The phenols of Formula V and Formula VI may be identical. In such a case one mole of the aldehyde of Formula III is reacted with two moles of the phenol.

In order to obtain the dihydric phenols of Formula II one mole of an aldehyde of Formula IV is reacted with one mole of the phenol of Formula V and one mole of the phenol of Formula VI, or if the phenols of Formula V and VI are identical, with two moles of the phenol, under the reaction conditions and in the presence of the acid catalyst as set forth supra to produce the dihydric phenol of Formula II.

Some illustrative non-limiting examples of the dihydric phenols represented by Formula I include: ##STR6## and the like

Some illustrative non-limiting examples of the dihydric phenols represented by Formula II include: ##STR7## and the like.

In the preparation of the polyarylates of the instant invention only one dihydric phenol of Formulae I or II may be used. Alternately, a mixture of two or more different dihydric phenols of Formulae I and/or II may be employed. Thus, for example, two or more different dihydric phenols of Formula I may be used; two or more different dihydric phenols of Formula II may be used; or at least one dihydric phenol of Formula I and at least one dihydric phenol of Formula II may be utilized.

The aromatic dicarboxylic acids which are reacted with at least one dihydric phenol selected from dihydric phenols represented by Formulae I and II to produce the instant polyarylates are well known and are commercially available or may readily be prepared by known methods. In general, any aromatic dicarboxylic acid conventionally used in the preparation of polyesters may be utilized. These aromatic carboxylic acids may be represented by the general formula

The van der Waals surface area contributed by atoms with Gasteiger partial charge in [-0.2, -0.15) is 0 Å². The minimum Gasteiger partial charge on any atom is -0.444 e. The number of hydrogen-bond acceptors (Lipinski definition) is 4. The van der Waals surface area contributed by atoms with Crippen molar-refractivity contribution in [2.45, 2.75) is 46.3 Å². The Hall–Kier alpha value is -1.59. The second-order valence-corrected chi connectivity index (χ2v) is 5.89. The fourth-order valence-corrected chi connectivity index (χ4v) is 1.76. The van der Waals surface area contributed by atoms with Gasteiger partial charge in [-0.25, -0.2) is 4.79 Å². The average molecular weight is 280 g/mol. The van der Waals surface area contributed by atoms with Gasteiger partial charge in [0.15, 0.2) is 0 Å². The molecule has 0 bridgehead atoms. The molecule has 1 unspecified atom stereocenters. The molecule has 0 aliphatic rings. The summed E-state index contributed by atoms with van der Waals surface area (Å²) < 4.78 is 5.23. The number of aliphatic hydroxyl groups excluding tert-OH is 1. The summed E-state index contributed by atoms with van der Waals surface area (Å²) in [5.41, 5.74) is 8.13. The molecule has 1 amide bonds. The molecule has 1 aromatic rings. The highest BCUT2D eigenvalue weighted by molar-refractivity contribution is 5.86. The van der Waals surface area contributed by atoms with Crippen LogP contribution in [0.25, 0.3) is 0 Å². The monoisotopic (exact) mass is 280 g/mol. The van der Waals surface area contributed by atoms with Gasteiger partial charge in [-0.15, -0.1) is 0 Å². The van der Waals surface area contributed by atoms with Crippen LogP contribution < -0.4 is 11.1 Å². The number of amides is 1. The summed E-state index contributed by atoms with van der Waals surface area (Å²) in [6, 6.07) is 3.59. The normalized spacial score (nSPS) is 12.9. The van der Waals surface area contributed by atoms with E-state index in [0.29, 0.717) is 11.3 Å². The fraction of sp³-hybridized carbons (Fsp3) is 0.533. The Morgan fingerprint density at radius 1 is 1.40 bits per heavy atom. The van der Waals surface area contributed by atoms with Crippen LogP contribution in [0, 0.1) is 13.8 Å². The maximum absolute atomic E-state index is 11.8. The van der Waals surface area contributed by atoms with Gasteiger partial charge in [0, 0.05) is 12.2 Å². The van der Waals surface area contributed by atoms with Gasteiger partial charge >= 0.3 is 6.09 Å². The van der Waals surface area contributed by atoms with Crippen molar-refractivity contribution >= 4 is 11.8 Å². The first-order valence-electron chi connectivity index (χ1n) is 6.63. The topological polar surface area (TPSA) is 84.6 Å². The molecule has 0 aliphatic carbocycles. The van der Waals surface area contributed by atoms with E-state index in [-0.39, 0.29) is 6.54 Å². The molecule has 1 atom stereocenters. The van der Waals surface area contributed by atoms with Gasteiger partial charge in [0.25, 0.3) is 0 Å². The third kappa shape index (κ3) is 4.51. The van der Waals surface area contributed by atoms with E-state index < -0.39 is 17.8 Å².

HOOC--Ar--COOH                                             (VII)

wherein Ar is selected from divalent aromatic radicals, preferably those containing from 6 to about 18 carbon atoms, such as phenylene, naphthylene, biphenylene, substituted phenylene, substituted naphthylene, and the like. These divalent aromatic radicals, when substituted, are preferably substituted with alkyl radicals or halogen radicals (preferably chlorine and bromine). In Formula VII Ar may also be selected from radicals of the type --Ar'--R8 --Ar'-- wherein Ar' is independently selected from divalent aromatic radicals of the type described for Ar; and R8 is an alkylene radical containing from 2 to about 6 carbon atoms, an alkylidene radical containing from 1 to about 6 carbon atoms, a cycloalkylidene radical containing from 4 to about 7 ring carbon atoms, or a cycloalkylene radical containing from 4 to about 7 ring carbon atoms.

Preferred aromatic dicarboxylic acids are those represented by the general formula ##STR8## wherein R9 is independently selected from alkyl radicals, preferably those alkyl radicals containing from 1 to about 6 carbon atoms, and halogen radicals, preferably chlorine and bromine; and p represents a whole number having a value of from 0 to 4 inclusive. In Formula VIII when more than one R9 substituent is present they may be the same or different.